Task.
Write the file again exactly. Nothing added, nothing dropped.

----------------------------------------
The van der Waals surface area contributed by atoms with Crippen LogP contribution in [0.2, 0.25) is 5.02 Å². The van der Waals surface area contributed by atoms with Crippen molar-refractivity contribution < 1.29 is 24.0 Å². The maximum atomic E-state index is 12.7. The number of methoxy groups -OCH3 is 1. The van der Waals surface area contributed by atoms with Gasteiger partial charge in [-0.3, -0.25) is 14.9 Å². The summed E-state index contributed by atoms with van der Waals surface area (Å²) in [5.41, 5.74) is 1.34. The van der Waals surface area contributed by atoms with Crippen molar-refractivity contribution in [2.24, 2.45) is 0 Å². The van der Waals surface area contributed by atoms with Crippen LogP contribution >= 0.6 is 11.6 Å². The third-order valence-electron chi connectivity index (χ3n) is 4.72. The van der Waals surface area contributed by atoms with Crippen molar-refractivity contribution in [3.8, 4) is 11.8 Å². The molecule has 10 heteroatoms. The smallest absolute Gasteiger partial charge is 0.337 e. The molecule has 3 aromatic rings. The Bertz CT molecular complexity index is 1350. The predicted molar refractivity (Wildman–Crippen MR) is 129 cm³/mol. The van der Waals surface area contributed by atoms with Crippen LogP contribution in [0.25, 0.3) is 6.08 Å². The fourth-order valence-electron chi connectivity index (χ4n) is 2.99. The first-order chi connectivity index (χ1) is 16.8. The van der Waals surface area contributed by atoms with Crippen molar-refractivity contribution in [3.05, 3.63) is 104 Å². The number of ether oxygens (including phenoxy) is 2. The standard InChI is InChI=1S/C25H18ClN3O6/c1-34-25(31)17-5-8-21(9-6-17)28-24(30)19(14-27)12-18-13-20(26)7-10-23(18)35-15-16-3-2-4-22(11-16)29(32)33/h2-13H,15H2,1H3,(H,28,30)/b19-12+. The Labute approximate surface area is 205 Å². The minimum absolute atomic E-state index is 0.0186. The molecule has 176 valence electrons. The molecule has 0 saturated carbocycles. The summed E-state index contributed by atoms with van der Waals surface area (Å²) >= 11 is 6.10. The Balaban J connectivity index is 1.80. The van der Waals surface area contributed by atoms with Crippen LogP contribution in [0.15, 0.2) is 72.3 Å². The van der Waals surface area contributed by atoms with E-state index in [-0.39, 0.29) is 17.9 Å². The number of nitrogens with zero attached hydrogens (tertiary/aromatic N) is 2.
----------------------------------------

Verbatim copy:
The van der Waals surface area contributed by atoms with Crippen LogP contribution in [0.2, 0.25) is 5.02 Å². The van der Waals surface area contributed by atoms with Crippen molar-refractivity contribution < 1.29 is 24.0 Å². The maximum atomic E-state index is 12.7. The number of methoxy groups -OCH3 is 1. The van der Waals surface area contributed by atoms with Gasteiger partial charge in [-0.3, -0.25) is 14.9 Å². The summed E-state index contributed by atoms with van der Waals surface area (Å²) in [5.41, 5.74) is 1.34. The van der Waals surface area contributed by atoms with Crippen molar-refractivity contribution in [2.24, 2.45) is 0 Å². The van der Waals surface area contributed by atoms with Crippen LogP contribution >= 0.6 is 11.6 Å². The third-order valence-electron chi connectivity index (χ3n) is 4.72. The van der Waals surface area contributed by atoms with Crippen molar-refractivity contribution in [3.8, 4) is 11.8 Å². The molecule has 10 heteroatoms. The smallest absolute Gasteiger partial charge is 0.337 e. The molecule has 3 aromatic rings. The Bertz CT molecular complexity index is 1350. The predicted molar refractivity (Wildman–Crippen MR) is 129 cm³/mol. The van der Waals surface area contributed by atoms with Crippen LogP contribution in [0.25, 0.3) is 6.08 Å². The fourth-order valence-electron chi connectivity index (χ4n) is 2.99. The first-order chi connectivity index (χ1) is 16.8. The van der Waals surface area contributed by atoms with Crippen molar-refractivity contribution in [3.05, 3.63) is 104 Å². The number of ether oxygens (including phenoxy) is 2. The standard InChI is InChI=1S/C25H18ClN3O6/c1-34-25(31)17-5-8-21(9-6-17)28-24(30)19(14-27)12-18-13-20(26)7-10-23(18)35-15-16-3-2-4-22(11-16)29(32)33/h2-13H,15H2,1H3,(H,28,30)/b19-12+. The Labute approximate surface area is 205 Å². The minimum absolute atomic E-state index is 0.0186. The molecule has 176 valence electrons. The molecule has 0 saturated carbocycles. The summed E-state index contributed by atoms with van der Waals surface area (Å²) >= 11 is 6.10. The Balaban J connectivity index is 1.80. The van der Waals surface area contributed by atoms with Crippen LogP contribution in [0.15, 0.2) is 72.3 Å². The van der Waals surface area contributed by atoms with E-state index in [-0.39, 0.29) is 17.9 Å². The number of nitrogens with zero attached hydrogens (tertiary/aromatic N) is 2.